(b. Edmonton, Middlesex, 13/05/1884 – d. Johannesburg, **/**/1953). British-born actor and broadcaster. Charles Harcourt Collett was born in England, but by 1909 he was in South Africa, acting with Katherine Pole at the Standard Theatre in Johannesburg for a thirteen weeks’ season, which included such plays as A Doll’s House, Lady Frederick and Arms and the Man. In 1918 he acted in Joseph Albrecht’s film The Voice of the Waters and later that year he appeared in the play Good Gracious, Annabelle, which also featured Hilda Attenboro, who had acted with him in The Voice of the Waters, as well as Marie Tempest and Dick Cruikshanks. This was followed by a role in another Albrecht film, With Edged Tools (1919), based on the novel by H. Seton Merriman, as well as one in the play Palace, Bedroom and Bath at His Majesty's Theatre, which also featured Edith Cartwright, Cecil Kellaway, Elise Hamilton, Hilda Attenboro and Florence Roberts.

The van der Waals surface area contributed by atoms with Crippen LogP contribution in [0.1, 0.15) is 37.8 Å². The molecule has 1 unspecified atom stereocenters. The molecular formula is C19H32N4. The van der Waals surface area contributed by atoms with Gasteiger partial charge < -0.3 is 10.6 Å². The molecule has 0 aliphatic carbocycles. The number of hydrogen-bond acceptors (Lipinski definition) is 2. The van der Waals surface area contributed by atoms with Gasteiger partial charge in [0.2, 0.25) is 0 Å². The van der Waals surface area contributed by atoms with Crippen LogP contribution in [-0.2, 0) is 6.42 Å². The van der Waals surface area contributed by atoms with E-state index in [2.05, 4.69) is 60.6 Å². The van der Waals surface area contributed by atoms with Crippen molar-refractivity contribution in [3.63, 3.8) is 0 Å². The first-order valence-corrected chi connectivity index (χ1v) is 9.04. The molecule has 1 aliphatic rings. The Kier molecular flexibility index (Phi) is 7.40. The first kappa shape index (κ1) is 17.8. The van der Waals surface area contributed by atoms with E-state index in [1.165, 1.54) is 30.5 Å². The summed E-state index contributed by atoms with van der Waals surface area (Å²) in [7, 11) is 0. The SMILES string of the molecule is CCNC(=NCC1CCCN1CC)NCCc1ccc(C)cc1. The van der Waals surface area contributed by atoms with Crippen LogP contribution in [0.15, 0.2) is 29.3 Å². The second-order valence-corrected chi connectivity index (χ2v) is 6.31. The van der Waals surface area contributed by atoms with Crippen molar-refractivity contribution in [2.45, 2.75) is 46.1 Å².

Afterwards he returned to England, acting in such plays as The School for Scandal and The Rising Sun, both with Frank Cellier and Angela Baddeley. However, in 1933 he was back in Johannesburg, where he joined the South African Broadcasting Corporation, first as radio announcer and later as producer. His early successes included the popular thriller The Mystery of Harlow Manner (1933) and the title role in the serial The Scarlet Pimpernel. He was also the announcer on duty on duty on 3 September 1939, to whom it fell to announce to the nation that a state of war existed between Great Britain and Germany and, subsequently, that South Africa had joined the conflict on the side of the Allies. In 1950 he is known to have appeared as Lord Melbourne in the radio play Victoria Regina and as the Duke of York in Richard II. When he died in 1953 he was survived by his wife, Therese Caroline Collett (nee Levy).
The Outspan, 25 August 1944
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